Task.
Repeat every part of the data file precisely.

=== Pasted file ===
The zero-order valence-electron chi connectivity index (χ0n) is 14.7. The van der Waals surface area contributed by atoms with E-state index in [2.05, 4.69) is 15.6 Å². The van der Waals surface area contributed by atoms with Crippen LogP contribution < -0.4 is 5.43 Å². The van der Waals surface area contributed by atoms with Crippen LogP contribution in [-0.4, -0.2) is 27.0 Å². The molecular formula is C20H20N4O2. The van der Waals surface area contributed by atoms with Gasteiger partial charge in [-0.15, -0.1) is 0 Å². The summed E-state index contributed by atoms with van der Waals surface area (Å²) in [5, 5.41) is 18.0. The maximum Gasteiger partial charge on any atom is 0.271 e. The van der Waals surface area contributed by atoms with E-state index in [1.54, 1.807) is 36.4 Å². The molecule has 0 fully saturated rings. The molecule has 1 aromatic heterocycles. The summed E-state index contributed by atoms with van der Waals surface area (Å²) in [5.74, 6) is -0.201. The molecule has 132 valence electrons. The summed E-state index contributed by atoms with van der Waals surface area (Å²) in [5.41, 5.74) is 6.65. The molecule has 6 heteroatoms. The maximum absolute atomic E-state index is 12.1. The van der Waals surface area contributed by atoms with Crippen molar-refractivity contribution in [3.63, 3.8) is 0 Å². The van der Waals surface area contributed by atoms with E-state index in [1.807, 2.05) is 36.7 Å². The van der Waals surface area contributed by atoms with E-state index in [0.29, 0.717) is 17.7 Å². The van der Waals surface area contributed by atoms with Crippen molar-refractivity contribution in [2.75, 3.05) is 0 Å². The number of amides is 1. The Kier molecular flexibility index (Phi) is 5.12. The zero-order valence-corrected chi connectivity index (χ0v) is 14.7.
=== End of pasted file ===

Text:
The zero-order valence-electron chi connectivity index (χ0n) is 14.7. The van der Waals surface area contributed by atoms with E-state index in [2.05, 4.69) is 15.6 Å². The van der Waals surface area contributed by atoms with Crippen LogP contribution < -0.4 is 5.43 Å². The van der Waals surface area contributed by atoms with Crippen LogP contribution in [-0.4, -0.2) is 27.0 Å². The molecular formula is C20H20N4O2. The van der Waals surface area contributed by atoms with Gasteiger partial charge in [-0.15, -0.1) is 0 Å². The summed E-state index contributed by atoms with van der Waals surface area (Å²) in [5, 5.41) is 18.0. The maximum Gasteiger partial charge on any atom is 0.271 e. The van der Waals surface area contributed by atoms with E-state index in [1.54, 1.807) is 36.4 Å². The molecule has 0 fully saturated rings. The molecule has 1 aromatic heterocycles. The summed E-state index contributed by atoms with van der Waals surface area (Å²) in [5.74, 6) is -0.201. The molecule has 132 valence electrons. The summed E-state index contributed by atoms with van der Waals surface area (Å²) in [5.41, 5.74) is 6.65. The molecule has 6 heteroatoms. The maximum absolute atomic E-state index is 12.1. The van der Waals surface area contributed by atoms with Crippen molar-refractivity contribution in [3.63, 3.8) is 0 Å². The van der Waals surface area contributed by atoms with E-state index in [1.807, 2.05) is 36.7 Å². The van der Waals surface area contributed by atoms with E-state index in [0.29, 0.717) is 17.7 Å². The van der Waals surface area contributed by atoms with Crippen molar-refractivity contribution in [2.75, 3.05) is 0 Å². The number of amides is 1. The Kier molecular flexibility index (Phi) is 5.12. The zero-order valence-corrected chi connectivity index (χ0v) is 14.7.